Monday, July 22, 2019

Experiments made in Transfer of Training or Learning Essay Example for Free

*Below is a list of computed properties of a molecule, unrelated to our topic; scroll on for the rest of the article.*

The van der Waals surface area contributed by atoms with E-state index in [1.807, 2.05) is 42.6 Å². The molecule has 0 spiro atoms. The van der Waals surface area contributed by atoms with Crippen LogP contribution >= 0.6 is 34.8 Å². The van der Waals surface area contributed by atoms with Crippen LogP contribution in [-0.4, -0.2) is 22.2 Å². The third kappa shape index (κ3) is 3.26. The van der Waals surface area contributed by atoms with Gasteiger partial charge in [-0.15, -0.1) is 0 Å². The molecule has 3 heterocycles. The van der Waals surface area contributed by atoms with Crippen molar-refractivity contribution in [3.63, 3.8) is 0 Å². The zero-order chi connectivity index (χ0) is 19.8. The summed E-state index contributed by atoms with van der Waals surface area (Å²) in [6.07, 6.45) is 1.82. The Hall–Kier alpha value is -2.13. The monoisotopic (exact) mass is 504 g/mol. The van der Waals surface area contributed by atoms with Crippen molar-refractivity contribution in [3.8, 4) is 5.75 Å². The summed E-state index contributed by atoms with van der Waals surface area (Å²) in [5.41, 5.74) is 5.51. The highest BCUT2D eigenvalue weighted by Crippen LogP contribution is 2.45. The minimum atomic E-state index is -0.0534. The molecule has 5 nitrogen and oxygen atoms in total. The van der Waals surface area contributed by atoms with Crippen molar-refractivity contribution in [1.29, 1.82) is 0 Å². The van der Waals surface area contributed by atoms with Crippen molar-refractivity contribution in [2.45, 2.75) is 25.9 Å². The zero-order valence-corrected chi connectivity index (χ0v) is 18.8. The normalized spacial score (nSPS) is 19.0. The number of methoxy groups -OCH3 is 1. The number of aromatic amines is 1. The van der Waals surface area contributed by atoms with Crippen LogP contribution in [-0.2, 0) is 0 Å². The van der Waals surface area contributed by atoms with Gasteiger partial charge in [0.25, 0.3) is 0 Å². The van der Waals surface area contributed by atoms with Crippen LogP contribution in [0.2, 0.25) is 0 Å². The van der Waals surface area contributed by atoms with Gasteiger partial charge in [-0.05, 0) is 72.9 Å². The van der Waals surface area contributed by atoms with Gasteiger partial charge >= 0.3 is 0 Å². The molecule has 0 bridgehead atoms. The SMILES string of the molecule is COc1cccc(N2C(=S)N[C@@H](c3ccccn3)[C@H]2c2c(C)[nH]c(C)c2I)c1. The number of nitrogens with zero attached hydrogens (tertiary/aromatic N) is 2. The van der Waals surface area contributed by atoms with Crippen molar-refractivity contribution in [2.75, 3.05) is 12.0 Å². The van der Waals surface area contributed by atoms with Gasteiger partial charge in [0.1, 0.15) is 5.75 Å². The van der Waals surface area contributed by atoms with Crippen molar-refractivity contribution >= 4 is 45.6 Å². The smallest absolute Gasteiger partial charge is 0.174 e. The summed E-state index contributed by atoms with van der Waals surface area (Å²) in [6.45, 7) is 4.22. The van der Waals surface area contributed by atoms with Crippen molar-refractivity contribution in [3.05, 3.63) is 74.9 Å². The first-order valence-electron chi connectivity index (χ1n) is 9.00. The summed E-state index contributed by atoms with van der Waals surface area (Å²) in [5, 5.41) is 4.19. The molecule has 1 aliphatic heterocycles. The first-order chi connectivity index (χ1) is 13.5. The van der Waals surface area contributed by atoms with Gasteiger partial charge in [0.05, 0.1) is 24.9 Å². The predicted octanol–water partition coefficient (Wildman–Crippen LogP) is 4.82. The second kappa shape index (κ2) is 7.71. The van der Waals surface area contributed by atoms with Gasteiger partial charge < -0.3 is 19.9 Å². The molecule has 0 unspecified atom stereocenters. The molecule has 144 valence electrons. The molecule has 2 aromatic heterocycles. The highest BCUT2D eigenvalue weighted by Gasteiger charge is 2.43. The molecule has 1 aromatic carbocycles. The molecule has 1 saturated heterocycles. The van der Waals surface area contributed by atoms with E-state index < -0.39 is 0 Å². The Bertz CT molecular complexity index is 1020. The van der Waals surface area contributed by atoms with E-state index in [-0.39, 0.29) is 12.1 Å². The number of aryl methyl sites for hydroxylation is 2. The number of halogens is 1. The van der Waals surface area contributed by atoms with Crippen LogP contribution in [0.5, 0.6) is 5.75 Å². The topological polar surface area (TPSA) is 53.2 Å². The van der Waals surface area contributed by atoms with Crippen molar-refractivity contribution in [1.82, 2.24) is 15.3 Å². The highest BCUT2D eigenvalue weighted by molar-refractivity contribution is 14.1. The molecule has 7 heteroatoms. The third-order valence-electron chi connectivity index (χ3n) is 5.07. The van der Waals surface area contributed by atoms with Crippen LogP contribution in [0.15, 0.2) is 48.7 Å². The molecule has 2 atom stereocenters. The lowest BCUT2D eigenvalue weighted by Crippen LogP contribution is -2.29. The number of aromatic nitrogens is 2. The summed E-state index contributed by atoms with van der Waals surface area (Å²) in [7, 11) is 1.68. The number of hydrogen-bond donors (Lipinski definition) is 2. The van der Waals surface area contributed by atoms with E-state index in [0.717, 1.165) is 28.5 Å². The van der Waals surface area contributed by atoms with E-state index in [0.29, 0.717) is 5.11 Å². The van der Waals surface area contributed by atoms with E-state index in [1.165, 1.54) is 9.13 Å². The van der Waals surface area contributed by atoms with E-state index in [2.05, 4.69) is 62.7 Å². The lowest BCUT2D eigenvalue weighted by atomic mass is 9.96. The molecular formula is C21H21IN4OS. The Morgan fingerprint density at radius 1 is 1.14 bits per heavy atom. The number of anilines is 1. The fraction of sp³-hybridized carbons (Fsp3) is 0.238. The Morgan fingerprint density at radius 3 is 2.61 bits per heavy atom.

Experiments made in Transfer of Training or Learning Essay The question of transfer has been definitely put to a test in order to show far training in one line influences other lines. Many experiments and studies in transfer of training have been performed by psychologists. Starch considered the problem of transfer in two fields: 1. Transfer in Specific Psychological Activities—The experiments performed in this field were the following: Experiments in memory, by James—William James was the first to attack the problem of memory-training experimentally. He investigated the effort of memorizing one kind of material on ability to memorize other kinds of materials. James himself memorized 158 lines from Victor Hugo’s Satyr and kept record of the time spent. He then devoted thirty-eight days (20 minutes per day) to the mastery of Milton’s Paradise Lost. After his Training in memorization, he selected another 158 lines from the Satyr and memorized them. He discovered that he needed more time to learn this selection than he had spent in memorizing the first selection from the Satyr. His result showed negative transfer. From their studies James was led to believe that formal discipline is not an efficacious means of improving the memory (National Society for the Study of Education, 2000). Experiment in perception, by Thorndike and Woodworth, in 1901— Thorndike and Woodworth studied the influence of special training on the estimation of magnitudes upon the ability to estimate magnitudes of the same general type, and the influence of training in observing words containing certain other letters. Thorndike and Woodworth concluded from the first part of the experiment that there was more improvement in the ability to estimate areas similar to the practice material than in the ability to estimate dissimilar areas. The result of the second experiment showed that practice in cancelling words with certain letters had an indirect effect on the cancelling words of words with other letters (National Society for the Study of Education, 2000). Experiments in judging weights of various sizes transferred to estimation of other weights, by Coover, in 1916—these experiments showed positive transfer. Experiments in maze-learning for both rats and human, by Webb in 1971—It was concluded from the results of these experiments that there were carry over effects from practice in one sensory-motor activity to another but the amount of transfer varied with the individual subject (Morgan, 1999). From these studies of transfer two conclusions may be drawn: (a) both negative and positive transfers occur between specific learning activities: (b) the more similar the specific activities, the greater the positive transfer. In other words, whatever transfer occurred could be expanded in terms of identical elements of procedure, habits, and methods. Transfer in School Subjects—Most of the experimental studies made of transfer in high school subjects were the following: From Latin to English by Thorndike and Rugger in 1923—Thorndike and Rugger found out that their studies that high school freshmen who studied Latin made slightly higher scores in an English vocabulary test than did students who had not studied Latin, the gain made on all words derived from Latin roots. So far as pedagogical practice is concerned, Thorndike’s and Rugger’s investigation established the fact of transfer of training (Skinner, 2000). From Latin to English vocabulary, by Hamblen in 1924—Hamblen concluded that transfer from Latin to English vocabulary was great when word derivations were stressed in the teaching of Latin (Skinner, 2000). In conclusion, experiments in the effect of cross-education, in observing and judging sensory and perceptual data, and in forming sensory motor association habits have been conducted in considerable number by other psychologists. A few experiments in special school functions have also been carried out. The results obtained from the experiments in those different lines, although confusing and sometimes contradictory, seem to warrant the belief that the old idea of a vast transfer, in some subtle and unexplained way, of special improvements to a general faculty, is false. It may be summed up by saying that the weight of evidence is all against formal discipline. The experimental evidence is against the idea that the faculties or powers of the mind can be trained like muscles so that the strengthening of these powers will automatically insure a high degree of efficiency in new and unrelated material or activities.

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